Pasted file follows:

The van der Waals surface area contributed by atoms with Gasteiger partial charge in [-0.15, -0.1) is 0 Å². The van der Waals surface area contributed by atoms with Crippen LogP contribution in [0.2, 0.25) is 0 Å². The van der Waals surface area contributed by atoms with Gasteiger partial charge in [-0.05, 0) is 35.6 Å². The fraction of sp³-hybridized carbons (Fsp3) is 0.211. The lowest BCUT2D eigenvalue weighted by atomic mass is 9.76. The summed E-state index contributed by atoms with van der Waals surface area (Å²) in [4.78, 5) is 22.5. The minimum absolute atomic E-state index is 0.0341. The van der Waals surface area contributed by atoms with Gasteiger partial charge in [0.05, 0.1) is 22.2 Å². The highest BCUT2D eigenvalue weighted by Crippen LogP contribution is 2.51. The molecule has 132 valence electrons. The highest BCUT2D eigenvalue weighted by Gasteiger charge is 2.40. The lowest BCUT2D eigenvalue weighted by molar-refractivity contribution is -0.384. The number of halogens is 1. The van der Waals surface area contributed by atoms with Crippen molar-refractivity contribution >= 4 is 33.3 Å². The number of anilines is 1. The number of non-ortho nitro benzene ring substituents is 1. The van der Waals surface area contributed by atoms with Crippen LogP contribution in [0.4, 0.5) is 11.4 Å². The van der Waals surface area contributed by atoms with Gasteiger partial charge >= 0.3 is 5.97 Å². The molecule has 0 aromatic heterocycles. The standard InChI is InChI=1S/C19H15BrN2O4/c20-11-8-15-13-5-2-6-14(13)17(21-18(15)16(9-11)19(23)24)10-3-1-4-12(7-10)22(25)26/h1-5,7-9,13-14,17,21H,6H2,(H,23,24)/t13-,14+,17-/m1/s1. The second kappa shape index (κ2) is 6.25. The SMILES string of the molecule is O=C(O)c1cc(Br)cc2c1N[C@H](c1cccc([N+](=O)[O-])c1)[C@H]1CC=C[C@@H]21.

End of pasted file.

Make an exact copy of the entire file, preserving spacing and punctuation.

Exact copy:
The van der Waals surface area contributed by atoms with Gasteiger partial charge in [-0.15, -0.1) is 0 Å². The van der Waals surface area contributed by atoms with Crippen LogP contribution in [0.2, 0.25) is 0 Å². The van der Waals surface area contributed by atoms with Gasteiger partial charge in [-0.05, 0) is 35.6 Å². The fraction of sp³-hybridized carbons (Fsp3) is 0.211. The lowest BCUT2D eigenvalue weighted by atomic mass is 9.76. The summed E-state index contributed by atoms with van der Waals surface area (Å²) in [4.78, 5) is 22.5. The minimum absolute atomic E-state index is 0.0341. The van der Waals surface area contributed by atoms with Gasteiger partial charge in [0.05, 0.1) is 22.2 Å². The highest BCUT2D eigenvalue weighted by Crippen LogP contribution is 2.51. The molecule has 132 valence electrons. The highest BCUT2D eigenvalue weighted by Gasteiger charge is 2.40. The lowest BCUT2D eigenvalue weighted by molar-refractivity contribution is -0.384. The number of halogens is 1. The van der Waals surface area contributed by atoms with Crippen molar-refractivity contribution >= 4 is 33.3 Å². The number of anilines is 1. The number of non-ortho nitro benzene ring substituents is 1. The van der Waals surface area contributed by atoms with Crippen LogP contribution in [0.4, 0.5) is 11.4 Å². The van der Waals surface area contributed by atoms with Gasteiger partial charge >= 0.3 is 5.97 Å². The molecule has 0 aromatic heterocycles. The standard InChI is InChI=1S/C19H15BrN2O4/c20-11-8-15-13-5-2-6-14(13)17(21-18(15)16(9-11)19(23)24)10-3-1-4-12(7-10)22(25)26/h1-5,7-9,13-14,17,21H,6H2,(H,23,24)/t13-,14+,17-/m1/s1. The second kappa shape index (κ2) is 6.25. The SMILES string of the molecule is O=C(O)c1cc(Br)cc2c1N[C@H](c1cccc([N+](=O)[O-])c1)[C@H]1CC=C[C@@H]21.